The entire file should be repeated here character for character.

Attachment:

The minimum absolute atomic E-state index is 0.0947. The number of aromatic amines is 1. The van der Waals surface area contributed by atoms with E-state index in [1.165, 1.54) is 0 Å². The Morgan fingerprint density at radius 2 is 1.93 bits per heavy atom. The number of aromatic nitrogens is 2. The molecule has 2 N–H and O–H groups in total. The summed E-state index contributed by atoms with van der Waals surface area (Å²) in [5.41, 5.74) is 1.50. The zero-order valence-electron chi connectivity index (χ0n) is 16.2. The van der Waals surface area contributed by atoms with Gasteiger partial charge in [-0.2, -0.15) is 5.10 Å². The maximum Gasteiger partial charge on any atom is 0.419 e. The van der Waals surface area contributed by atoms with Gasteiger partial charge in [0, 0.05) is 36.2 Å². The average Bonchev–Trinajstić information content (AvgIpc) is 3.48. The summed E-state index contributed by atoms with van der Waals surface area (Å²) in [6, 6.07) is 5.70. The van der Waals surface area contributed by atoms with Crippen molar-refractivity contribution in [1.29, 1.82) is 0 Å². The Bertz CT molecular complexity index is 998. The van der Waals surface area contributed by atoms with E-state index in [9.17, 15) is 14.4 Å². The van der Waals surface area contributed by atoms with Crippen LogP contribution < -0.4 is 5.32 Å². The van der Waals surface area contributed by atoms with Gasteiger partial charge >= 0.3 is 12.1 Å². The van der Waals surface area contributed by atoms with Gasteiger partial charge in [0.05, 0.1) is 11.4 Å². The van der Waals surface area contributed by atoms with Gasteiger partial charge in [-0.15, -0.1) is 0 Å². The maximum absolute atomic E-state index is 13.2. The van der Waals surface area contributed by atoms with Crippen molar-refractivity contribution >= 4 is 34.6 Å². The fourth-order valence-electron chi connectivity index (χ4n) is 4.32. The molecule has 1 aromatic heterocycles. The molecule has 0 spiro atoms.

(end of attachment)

The minimum absolute atomic E-state index is 0.0947. The number of aromatic amines is 1. The van der Waals surface area contributed by atoms with E-state index in [1.165, 1.54) is 0 Å². The Morgan fingerprint density at radius 2 is 1.93 bits per heavy atom. The number of aromatic nitrogens is 2. The molecule has 2 N–H and O–H groups in total. The summed E-state index contributed by atoms with van der Waals surface area (Å²) in [5.41, 5.74) is 1.50. The zero-order valence-electron chi connectivity index (χ0n) is 16.2. The van der Waals surface area contributed by atoms with Gasteiger partial charge in [-0.2, -0.15) is 5.10 Å². The maximum Gasteiger partial charge on any atom is 0.419 e. The van der Waals surface area contributed by atoms with Gasteiger partial charge in [0, 0.05) is 36.2 Å². The average Bonchev–Trinajstić information content (AvgIpc) is 3.48. The summed E-state index contributed by atoms with van der Waals surface area (Å²) in [6, 6.07) is 5.70. The van der Waals surface area contributed by atoms with Crippen molar-refractivity contribution in [1.29, 1.82) is 0 Å². The Bertz CT molecular complexity index is 998. The van der Waals surface area contributed by atoms with E-state index in [9.17, 15) is 14.4 Å². The van der Waals surface area contributed by atoms with Crippen LogP contribution < -0.4 is 5.32 Å². The van der Waals surface area contributed by atoms with Gasteiger partial charge >= 0.3 is 12.1 Å². The van der Waals surface area contributed by atoms with Gasteiger partial charge in [0.05, 0.1) is 11.4 Å². The van der Waals surface area contributed by atoms with Gasteiger partial charge in [-0.15, -0.1) is 0 Å². The maximum absolute atomic E-state index is 13.2. The van der Waals surface area contributed by atoms with Crippen molar-refractivity contribution >= 4 is 34.6 Å². The fourth-order valence-electron chi connectivity index (χ4n) is 4.32. The molecule has 1 aromatic heterocycles. The molecule has 0 spiro atoms.